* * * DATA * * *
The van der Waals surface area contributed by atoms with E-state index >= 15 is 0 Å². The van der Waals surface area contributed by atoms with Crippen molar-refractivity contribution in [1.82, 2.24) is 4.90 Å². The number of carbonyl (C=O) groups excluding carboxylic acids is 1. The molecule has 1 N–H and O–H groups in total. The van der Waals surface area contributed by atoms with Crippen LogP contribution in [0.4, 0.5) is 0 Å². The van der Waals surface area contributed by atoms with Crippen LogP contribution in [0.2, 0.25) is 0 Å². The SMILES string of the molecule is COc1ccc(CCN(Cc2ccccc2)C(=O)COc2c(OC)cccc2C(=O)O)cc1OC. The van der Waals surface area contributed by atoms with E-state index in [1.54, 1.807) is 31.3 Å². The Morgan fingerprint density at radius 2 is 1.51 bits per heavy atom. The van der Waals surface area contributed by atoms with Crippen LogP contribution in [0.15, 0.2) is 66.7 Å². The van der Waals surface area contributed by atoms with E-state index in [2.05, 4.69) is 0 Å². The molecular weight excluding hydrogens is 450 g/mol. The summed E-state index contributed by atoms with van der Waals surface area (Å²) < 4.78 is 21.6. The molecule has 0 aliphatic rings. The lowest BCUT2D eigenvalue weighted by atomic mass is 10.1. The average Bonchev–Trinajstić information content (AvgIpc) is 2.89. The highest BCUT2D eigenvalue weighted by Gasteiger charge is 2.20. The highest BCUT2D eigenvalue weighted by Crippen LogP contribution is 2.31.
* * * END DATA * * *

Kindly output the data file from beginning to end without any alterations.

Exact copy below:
The van der Waals surface area contributed by atoms with E-state index >= 15 is 0 Å². The van der Waals surface area contributed by atoms with Crippen molar-refractivity contribution in [1.82, 2.24) is 4.90 Å². The number of carbonyl (C=O) groups excluding carboxylic acids is 1. The molecule has 1 N–H and O–H groups in total. The van der Waals surface area contributed by atoms with Crippen LogP contribution in [0.4, 0.5) is 0 Å². The van der Waals surface area contributed by atoms with Crippen LogP contribution in [0.2, 0.25) is 0 Å². The SMILES string of the molecule is COc1ccc(CCN(Cc2ccccc2)C(=O)COc2c(OC)cccc2C(=O)O)cc1OC. The van der Waals surface area contributed by atoms with E-state index in [1.54, 1.807) is 31.3 Å². The Morgan fingerprint density at radius 2 is 1.51 bits per heavy atom. The van der Waals surface area contributed by atoms with Crippen LogP contribution in [0.15, 0.2) is 66.7 Å². The van der Waals surface area contributed by atoms with E-state index in [2.05, 4.69) is 0 Å². The molecular weight excluding hydrogens is 450 g/mol. The summed E-state index contributed by atoms with van der Waals surface area (Å²) < 4.78 is 21.6. The molecule has 0 aliphatic rings. The lowest BCUT2D eigenvalue weighted by atomic mass is 10.1. The average Bonchev–Trinajstić information content (AvgIpc) is 2.89. The highest BCUT2D eigenvalue weighted by Gasteiger charge is 2.20. The highest BCUT2D eigenvalue weighted by Crippen LogP contribution is 2.31.